“It’s because the fans are the ones who make or break the band. They are the ones who buy the CD’s, merch, whatever they want to buy. We are grateful that we have some seriously dedicated fans, and they should be recognised as being the reason we’re still here.”
From Bio: With four full-length albums under its belt and shows throughout North America, Europe and Asia with the likes of Devin Townsend, Children of Bodom, Soilwork, Nightwish, Epica and Orphaned Land, the five-piece from Oceania is now firmly entrenched in its international repute as a band with heavy grooves, driving riffs and unforgettable melodies. The band’s fourth opus, The Meaning of I (2011), saw rave reviews and international acclaim of the highest caliber (including #8 in Metal Hammer Germany’s ‘Soundcheck’). The U.K.’s, Classic Rock Presents Prog, called the album a “polished collection of heavy, heavily polished anthems.” Voyager, have now released its fifth studio album, V. The Kickstarter-funded, 13- track album was recorded at Templeman Audio with producer, Matt Templeman.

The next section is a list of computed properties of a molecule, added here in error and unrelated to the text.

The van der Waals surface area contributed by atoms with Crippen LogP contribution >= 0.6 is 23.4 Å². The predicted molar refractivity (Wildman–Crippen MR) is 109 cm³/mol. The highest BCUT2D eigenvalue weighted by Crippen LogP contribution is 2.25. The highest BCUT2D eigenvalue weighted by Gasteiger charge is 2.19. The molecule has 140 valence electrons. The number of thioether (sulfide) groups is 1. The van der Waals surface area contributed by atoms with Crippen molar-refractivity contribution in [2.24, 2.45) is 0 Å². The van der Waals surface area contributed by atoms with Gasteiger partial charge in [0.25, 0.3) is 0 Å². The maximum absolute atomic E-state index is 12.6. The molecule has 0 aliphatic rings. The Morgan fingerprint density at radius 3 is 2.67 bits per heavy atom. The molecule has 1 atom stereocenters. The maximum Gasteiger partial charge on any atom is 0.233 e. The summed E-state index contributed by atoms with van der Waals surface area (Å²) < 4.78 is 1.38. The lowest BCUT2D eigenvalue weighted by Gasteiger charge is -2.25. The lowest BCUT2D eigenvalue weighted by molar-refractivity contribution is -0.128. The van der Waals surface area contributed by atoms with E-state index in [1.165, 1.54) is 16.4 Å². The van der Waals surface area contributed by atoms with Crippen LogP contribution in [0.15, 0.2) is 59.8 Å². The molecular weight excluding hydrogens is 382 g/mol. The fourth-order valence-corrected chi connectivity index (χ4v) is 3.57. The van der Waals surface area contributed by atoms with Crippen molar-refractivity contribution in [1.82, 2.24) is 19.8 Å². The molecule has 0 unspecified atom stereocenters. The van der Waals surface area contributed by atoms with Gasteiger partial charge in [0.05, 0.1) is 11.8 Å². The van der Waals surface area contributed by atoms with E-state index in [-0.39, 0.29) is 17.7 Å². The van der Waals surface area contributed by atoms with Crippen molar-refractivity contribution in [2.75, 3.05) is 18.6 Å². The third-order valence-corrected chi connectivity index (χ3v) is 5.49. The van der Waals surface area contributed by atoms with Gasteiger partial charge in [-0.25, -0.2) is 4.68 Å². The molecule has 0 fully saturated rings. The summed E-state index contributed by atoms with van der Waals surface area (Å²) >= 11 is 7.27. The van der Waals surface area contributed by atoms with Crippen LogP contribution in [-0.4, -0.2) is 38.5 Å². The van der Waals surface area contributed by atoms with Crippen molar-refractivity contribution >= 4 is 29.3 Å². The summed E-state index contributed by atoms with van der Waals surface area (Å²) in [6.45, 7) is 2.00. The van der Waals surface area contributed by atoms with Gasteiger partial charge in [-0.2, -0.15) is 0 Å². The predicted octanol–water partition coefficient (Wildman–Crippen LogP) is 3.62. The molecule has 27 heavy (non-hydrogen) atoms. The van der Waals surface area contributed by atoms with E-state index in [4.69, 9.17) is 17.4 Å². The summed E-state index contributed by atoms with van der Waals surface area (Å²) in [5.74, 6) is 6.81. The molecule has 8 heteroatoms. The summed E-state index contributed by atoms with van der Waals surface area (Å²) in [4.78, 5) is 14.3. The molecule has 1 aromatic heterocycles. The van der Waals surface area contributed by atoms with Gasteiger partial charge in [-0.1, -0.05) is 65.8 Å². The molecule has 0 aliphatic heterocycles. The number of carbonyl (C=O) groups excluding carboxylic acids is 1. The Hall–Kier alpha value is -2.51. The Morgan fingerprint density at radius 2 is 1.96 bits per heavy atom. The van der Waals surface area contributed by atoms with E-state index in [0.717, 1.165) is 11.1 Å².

We had Scott of Voyager answer some questions for us about the band’s new album ‘V’ as well as kickstarter campaigns, touring and more…
You’ve just released ‘V’ and for those that may not have heard it yet, as it is your fifth album, can you give us five words that you feel sum up the album perfectly?
Catchy, groovy, riffy, electronic, modern.
In the three years since ‘The Meaning Of I’ what was the inspiration behind what has ended up on ‘V’?
I think coming out of ‘The Meaning of I’, which was a pretty dark-themed record, we wanted to move forward from this mindset and create something a little more uplifting and positive. While some of the content is introspective, musically I feel it has a lot more drive.
We’ve taken more influence from modern progressive metal bands too. We’ve had people say there are moments where it reminds them of Tesseract, which is a band myself and Simone have been into for years, so I guess that indulgence is seeping into our music a little! I’m personally quite excited about where progressive metal is heading, and as a result, that excitement is making its way into the riffs and ideas we’re writing.
The album was done via a ‘kickstarter’ campaign, how did creating the album via this method differ to previous releases?